That’s because we intellectually empathize with an anti-hero … but we love a hiss-worthy villain.

That’s key to understanding why The Walking Dead and Game of Thrones are two of TV’s most watched programs right now. Again, not because of their monsters — the zombies and fire-breathing dragons — those are gimmicks.

No, I think it’s because they both feature old-fashioned villains: men and women with elaborate plans, who are fun to watch.

For two seasons on The Walking Dead, a character called The Governor proved himself a unimaginably nasty villain to the show’s main characters, and when it returns in October, look for a character called Negan to fill that slot, in a particularly brutal fashion.

And of all the many characters on Game of Thrones, it’s only Cersei Lannister, Queen of the Seven Kingdoms, who positively revels in the kind scheming, self-satisfied, unapologetic villainy TV used to do so well:

The only way to keep the small folk loyal is to make certain they fear you more than they do the enemy. Remember that, if you ever hope to become queen.

See? That’s more like it. I perhaps don’t need to point out that as she says all that, she swirls and guzzles a huge goblet of red wine.

Alexis would be proud.

‘The Nix’ Is A Vicious, Sprawling Satire With A Very Human Heart


After 10 pages of Nathan Hill’s debut novel, The Nix, I flipped to the dust jacket. I wanted to see what the author looked like because I was thinking to myself, Jesus, this guy is gonna be famous. I wanna see what he looks like.

At 50 pages in I smiled when my train was delayed — a few extra minutes to read about Samuel Andresen-Anderson, the assistant English professor and gone-nowhere writer who’d failed to live up to a tiny bit of early promise. At around 100 pages, Samuel is in 6th grade — lonely, panicky, a crier at the least little thing — and I know I’m going to miss anything like a reasonable bedtime. At 200, it is stories of Samuel’s mother that keeps me turning pages: A teenager in 1968, driven, tightly wound. It is the sketched background of the woman who will abandon Samuel at 11 years old and wreck him in all the million ways that such a thing will wreck a delicate boy; the woman who will float back into his life years later on cable television — briefly notorious for throwing a handful of rocks at a conservative republican presidential candidate in a Chicago park.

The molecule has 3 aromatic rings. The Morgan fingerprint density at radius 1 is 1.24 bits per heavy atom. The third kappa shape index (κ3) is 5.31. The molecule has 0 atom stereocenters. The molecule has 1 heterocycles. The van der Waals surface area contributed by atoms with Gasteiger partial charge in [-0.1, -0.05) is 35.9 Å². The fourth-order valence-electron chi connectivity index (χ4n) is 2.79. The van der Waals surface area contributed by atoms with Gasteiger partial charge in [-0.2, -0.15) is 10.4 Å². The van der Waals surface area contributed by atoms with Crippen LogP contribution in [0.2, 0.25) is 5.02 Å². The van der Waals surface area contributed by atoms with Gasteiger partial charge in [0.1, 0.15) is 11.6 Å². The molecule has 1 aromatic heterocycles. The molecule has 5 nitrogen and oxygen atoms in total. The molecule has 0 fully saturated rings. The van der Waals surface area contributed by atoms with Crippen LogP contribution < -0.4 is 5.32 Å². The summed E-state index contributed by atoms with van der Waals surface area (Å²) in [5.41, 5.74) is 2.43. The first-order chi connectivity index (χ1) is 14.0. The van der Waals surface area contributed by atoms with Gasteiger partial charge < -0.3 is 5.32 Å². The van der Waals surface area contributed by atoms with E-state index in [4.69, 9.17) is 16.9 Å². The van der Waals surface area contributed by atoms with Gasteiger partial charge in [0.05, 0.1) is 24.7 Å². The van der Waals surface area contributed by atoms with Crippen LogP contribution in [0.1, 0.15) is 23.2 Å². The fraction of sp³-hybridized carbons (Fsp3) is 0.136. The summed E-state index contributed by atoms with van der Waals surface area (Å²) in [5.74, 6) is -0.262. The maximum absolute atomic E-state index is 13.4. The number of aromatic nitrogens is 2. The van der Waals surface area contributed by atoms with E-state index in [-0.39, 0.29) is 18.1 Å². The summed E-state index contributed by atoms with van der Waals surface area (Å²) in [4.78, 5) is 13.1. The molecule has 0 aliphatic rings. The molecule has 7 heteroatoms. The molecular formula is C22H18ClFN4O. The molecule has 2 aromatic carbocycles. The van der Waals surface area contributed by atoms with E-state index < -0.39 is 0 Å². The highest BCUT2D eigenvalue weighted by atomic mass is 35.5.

I fall in love too quickly and too easily. Particularly with books. I am a sucker for anyone with a typewriter and a hot hand with the language. Tell me a story and I am your best friend, your perfect ear, for as long as you can sustain it. The problem? So few can really sustain it. My sluttish history with books is littered with those that I loved and then abandoned when the going got rough — novels dog-eared and loose in the bindings up to page 150 or so, then dropped the minute the passion cooled.

The Nix is 620 pages long. My last dog-ear is on page 613. It’s nothing important. Just a funny story told by one character to another about the Northern Lights and the burden of expectation. It is lovely in precisely the same way that a thousand of Hill’s other paragraphs are lovely — these looping, run-on, wildly digressive pages which, somehow, in their absolute refusal to cling together and act like a book, make the perfect book for our distracted age.

Hill’s novel is the story of Samuel. Of the boy who became him and the man that he is in 2011, in an Occupy Wall Street America, where he is obsessed with an online videogame called World Of Elfscape and failing at pretty much everything else. But when his vanished mother suddenly reappears on every TV screen in America — this forgotten ’60s hippie radical now emerging as a viral sensation with a handful of gravel and no good explanation — he is given a chance to write a book about her. A hatchet-job in which he, the abandoned son, is contractually obligated to savage his own mother in lurid, tell-all fashion.

It’s a job he takes, of course. Because he’s furious. And desperate. And haunted by this woman who left him and his father one day and never came back. He wants answers. This book, he thinks, might be a way to get them.

But haunted is the operative word here. Because The Nix is about a lot of things — about politics and online gaming, about the tenuous friendships of adult men and the 1968 Democratic National Convention. It is a vicious, black-hearted and beautiful satire of youth and middle-age, feminine hygiene products, frozen foods and social media. But more than anything, it is a treatise on the ways that the past molds us and breaks us and never lets us go. How it haunts us all.